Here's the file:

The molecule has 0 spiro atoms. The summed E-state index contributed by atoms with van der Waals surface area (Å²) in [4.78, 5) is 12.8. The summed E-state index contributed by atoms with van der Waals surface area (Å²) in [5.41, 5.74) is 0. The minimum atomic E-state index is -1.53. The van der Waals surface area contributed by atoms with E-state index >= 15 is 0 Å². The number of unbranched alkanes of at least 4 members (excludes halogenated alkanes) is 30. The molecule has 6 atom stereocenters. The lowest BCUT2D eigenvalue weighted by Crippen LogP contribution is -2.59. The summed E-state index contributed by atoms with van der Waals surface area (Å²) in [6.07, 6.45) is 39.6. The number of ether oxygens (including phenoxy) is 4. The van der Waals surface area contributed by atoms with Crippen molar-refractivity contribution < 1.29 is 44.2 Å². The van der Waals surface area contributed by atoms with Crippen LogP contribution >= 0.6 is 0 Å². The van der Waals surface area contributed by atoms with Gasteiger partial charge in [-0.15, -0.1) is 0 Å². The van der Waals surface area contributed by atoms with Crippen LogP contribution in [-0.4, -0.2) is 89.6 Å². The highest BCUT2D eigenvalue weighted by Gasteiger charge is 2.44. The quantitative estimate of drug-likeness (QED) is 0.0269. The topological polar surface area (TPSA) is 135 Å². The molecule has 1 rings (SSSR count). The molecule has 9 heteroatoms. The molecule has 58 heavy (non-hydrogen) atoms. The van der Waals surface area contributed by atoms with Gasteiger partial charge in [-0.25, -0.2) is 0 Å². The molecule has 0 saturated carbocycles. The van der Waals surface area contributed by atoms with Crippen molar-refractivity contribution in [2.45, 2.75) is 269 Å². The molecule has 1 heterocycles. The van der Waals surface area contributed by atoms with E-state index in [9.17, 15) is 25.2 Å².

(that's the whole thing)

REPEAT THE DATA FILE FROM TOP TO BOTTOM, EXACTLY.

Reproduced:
The molecule has 0 spiro atoms. The summed E-state index contributed by atoms with van der Waals surface area (Å²) in [4.78, 5) is 12.8. The summed E-state index contributed by atoms with van der Waals surface area (Å²) in [5.41, 5.74) is 0. The minimum atomic E-state index is -1.53. The van der Waals surface area contributed by atoms with E-state index >= 15 is 0 Å². The number of unbranched alkanes of at least 4 members (excludes halogenated alkanes) is 30. The molecule has 6 atom stereocenters. The lowest BCUT2D eigenvalue weighted by Crippen LogP contribution is -2.59. The summed E-state index contributed by atoms with van der Waals surface area (Å²) in [6.07, 6.45) is 39.6. The number of ether oxygens (including phenoxy) is 4. The van der Waals surface area contributed by atoms with Crippen molar-refractivity contribution < 1.29 is 44.2 Å². The van der Waals surface area contributed by atoms with Crippen LogP contribution >= 0.6 is 0 Å². The van der Waals surface area contributed by atoms with Gasteiger partial charge in [-0.15, -0.1) is 0 Å². The van der Waals surface area contributed by atoms with Crippen LogP contribution in [-0.4, -0.2) is 89.6 Å². The highest BCUT2D eigenvalue weighted by Gasteiger charge is 2.44. The quantitative estimate of drug-likeness (QED) is 0.0269. The topological polar surface area (TPSA) is 135 Å². The molecule has 1 rings (SSSR count). The molecule has 9 heteroatoms. The molecule has 58 heavy (non-hydrogen) atoms. The van der Waals surface area contributed by atoms with Gasteiger partial charge in [-0.25, -0.2) is 0 Å². The molecule has 0 saturated carbocycles. The van der Waals surface area contributed by atoms with Crippen molar-refractivity contribution in [2.45, 2.75) is 269 Å². The molecule has 1 heterocycles. The van der Waals surface area contributed by atoms with E-state index in [9.17, 15) is 25.2 Å².